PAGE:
So what have we learnt from care home vaccinations?

Our main message is that those implementing the new requirement don't have that much time to get organised. It is worth planning the process carefully and be prepared for the challenges.

  • Employers must engage with employee representatives about this change and explain how you will roll out the new law and the reasons for it.  We advise you do this now.  
  • The next step is to identify who is vaccinated and who is not.  Providers should be asking for this information before Christmas as it takes time to compile.
  • You should anticipate some objection to the requirement, in the form of grievances and whistleblowing complaints. Some employees have been represented by unions that are avowedly opposed to the new regulations and their objections take time to deal with. While you will be able to justify the mandatory vaccination requirement for those staff that are obliged to have it, you need to deal with such issues proportionately and we advise that you set out a process that can be followed, set out the reasons for the new law, and include the necessary changes to your data protection policies. We suggest a policy should cover all those matters easily.
  • In view of the potential to lose staff over this issue, the best way to encourage employees to be vaccinated is to use existing peer experience and educate staff about the benefits of the vaccine and the need to protect the vulnerable.  
  • The aim will be to get as many staff on board with the mandatory requirement as possible so it is important to listen to any concerns raised and to actively encourage people to be vaccinated for example, by offering them paid time off work to do so. Concerns have been raised about the sickness caused by the vaccine, so consider paying sick pay to those who are unable to work as a result of the vaccine.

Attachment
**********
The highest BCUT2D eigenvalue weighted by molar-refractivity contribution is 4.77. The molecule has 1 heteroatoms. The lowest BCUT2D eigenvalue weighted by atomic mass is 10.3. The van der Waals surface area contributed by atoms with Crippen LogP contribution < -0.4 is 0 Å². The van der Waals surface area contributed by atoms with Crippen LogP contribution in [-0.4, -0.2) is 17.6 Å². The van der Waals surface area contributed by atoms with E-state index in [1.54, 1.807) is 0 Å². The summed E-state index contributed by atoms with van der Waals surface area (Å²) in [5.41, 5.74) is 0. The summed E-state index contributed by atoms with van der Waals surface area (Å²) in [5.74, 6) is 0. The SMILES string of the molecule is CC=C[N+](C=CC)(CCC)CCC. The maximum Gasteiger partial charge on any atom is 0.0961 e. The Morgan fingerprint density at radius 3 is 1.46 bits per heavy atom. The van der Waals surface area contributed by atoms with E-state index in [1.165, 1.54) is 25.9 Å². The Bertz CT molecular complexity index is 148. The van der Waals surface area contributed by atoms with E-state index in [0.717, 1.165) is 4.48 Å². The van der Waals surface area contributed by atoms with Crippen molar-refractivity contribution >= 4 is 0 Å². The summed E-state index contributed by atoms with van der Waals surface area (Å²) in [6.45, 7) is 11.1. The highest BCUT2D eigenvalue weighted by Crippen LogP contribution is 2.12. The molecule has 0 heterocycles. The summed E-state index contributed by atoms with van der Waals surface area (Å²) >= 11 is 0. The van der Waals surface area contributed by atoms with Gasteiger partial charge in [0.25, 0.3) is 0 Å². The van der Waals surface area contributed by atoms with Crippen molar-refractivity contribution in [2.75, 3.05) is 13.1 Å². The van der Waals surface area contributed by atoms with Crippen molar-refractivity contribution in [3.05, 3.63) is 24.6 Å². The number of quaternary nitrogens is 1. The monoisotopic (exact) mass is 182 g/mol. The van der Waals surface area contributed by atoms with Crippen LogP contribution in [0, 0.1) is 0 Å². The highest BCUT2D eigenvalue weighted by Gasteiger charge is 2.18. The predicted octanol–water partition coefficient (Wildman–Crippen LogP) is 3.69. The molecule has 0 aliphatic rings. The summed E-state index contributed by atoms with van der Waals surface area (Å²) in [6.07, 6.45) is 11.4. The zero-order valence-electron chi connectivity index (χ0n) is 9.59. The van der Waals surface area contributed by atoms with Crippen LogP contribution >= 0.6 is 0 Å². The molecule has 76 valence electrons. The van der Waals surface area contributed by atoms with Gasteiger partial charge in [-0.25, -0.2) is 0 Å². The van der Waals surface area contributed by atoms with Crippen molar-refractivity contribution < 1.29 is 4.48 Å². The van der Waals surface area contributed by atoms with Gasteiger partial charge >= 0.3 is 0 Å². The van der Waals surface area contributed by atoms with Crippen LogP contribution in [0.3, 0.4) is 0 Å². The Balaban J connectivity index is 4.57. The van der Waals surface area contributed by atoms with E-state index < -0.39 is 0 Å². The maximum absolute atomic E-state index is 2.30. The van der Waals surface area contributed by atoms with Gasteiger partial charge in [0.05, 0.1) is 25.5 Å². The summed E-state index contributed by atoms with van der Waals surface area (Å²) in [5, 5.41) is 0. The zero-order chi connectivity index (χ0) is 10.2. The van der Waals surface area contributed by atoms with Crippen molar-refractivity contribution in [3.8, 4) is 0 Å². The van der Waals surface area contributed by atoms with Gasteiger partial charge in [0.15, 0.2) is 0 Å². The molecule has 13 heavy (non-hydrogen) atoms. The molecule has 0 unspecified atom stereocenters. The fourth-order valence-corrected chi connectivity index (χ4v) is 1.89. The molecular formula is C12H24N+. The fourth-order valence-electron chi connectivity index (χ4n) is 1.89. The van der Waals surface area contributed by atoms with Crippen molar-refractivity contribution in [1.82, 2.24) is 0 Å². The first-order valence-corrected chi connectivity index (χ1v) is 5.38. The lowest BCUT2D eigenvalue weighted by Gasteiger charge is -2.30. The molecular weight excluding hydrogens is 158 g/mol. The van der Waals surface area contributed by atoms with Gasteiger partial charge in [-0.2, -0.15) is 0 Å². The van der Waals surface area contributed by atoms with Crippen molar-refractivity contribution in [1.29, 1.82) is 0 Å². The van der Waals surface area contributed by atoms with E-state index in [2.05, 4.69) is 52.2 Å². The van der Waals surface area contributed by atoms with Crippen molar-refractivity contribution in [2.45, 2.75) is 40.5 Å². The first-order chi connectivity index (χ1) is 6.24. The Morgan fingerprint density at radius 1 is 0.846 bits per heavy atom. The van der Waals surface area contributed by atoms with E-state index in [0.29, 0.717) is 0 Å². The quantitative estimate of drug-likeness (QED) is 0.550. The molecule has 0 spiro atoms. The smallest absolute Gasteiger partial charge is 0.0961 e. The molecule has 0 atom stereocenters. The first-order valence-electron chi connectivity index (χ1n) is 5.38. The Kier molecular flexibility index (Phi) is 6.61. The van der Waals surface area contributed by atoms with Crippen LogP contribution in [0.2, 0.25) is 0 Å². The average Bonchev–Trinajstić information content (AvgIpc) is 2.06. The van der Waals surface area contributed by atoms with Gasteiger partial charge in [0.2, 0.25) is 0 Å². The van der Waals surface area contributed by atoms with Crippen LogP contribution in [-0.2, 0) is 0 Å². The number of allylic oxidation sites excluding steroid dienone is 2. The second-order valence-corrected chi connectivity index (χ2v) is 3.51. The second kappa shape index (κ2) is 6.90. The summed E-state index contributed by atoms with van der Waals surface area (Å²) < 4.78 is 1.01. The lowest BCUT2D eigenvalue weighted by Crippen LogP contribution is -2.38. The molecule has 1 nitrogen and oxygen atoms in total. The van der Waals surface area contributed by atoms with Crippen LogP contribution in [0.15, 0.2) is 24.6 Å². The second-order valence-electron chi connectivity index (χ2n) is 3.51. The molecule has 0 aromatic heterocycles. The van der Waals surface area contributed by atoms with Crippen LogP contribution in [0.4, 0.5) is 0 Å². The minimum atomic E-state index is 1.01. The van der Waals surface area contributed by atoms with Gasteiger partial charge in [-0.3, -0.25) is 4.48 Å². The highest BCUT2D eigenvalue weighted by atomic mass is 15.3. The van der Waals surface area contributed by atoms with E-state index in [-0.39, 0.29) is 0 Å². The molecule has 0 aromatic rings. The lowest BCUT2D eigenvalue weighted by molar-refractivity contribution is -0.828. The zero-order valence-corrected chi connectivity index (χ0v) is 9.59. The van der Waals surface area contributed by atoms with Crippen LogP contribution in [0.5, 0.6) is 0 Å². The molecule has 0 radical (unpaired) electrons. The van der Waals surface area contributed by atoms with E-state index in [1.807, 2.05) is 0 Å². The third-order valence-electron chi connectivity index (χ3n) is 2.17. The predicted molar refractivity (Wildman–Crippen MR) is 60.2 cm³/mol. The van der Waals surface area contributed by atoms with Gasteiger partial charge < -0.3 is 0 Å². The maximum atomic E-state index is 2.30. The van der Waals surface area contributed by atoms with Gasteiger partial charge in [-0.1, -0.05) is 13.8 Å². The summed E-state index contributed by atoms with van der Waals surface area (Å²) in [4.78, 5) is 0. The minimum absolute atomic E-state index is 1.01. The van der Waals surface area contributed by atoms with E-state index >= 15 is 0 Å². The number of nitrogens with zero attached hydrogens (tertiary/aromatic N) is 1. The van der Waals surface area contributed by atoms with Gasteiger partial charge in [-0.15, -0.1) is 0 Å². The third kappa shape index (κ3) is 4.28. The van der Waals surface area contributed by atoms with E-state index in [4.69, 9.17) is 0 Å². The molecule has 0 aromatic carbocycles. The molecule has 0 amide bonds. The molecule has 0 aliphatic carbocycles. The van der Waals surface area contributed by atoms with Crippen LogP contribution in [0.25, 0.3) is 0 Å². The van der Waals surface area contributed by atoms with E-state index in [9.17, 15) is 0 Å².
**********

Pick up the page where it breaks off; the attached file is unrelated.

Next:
• If staff refuse to have the vaccination, you may need to consider termination of their employment. In order to do so fairly you will need to have consulted with them in advance of giving notice and considered staff for alternative employment.
  • Bear in mind that if you are going to give notice to staff to terminate their employment you will need to give them full notice. If employees have 12 years' service, they will be entitled to notice at latest on 7 January 2022 or you may need to pay in lieu of notice.  

Potential areas for consideration

Will it be possible to dismiss an employee who refuses to have the vaccine?  The answer is yes, but the matter isn't entirely straightforward. If regulations are introduced then the new law would give an employer a fair reason for the dismissal, but the employee concerned could still bring a claim for unfair dismissal. In order to defend such a claim the employer would have to be able to show that they had explained why the vaccine was needed, and that a fair procedure was used to dismiss the employee.  

We've also seen numerous grievances and whistleblowing complaints from people employed in CQC-registered elder care homes attempting to challenge mandatory vaccinations by arguing that they are discriminatory, so make sure that these complaints are taken seriously and dealt with via a fair process.

Many care services run with the financial year. An early assessment of the availability of staffing from 1 April 2022 means that it is sensible to consider whether contracts can be delivered in 2022/2023. We have seen many clients reassess their contracts as a result of the first roll out of the mandatory vaccinations. Alternatively, care providers will want to consider configuration of those services under pressure.

We've been advising some care providers affected by the mandatory vaccination regime in elder care homes who have rolled out vaccinations for all their staff (whether or not required). This does require some further preparation as you would be making changes to terms and conditions of affected employees.

Next steps

We have template policies and letters on each stage of this process. We've been advising employers on the implementation of mandatory vaccinations almost daily over the last months. Please do give us a call if we can help.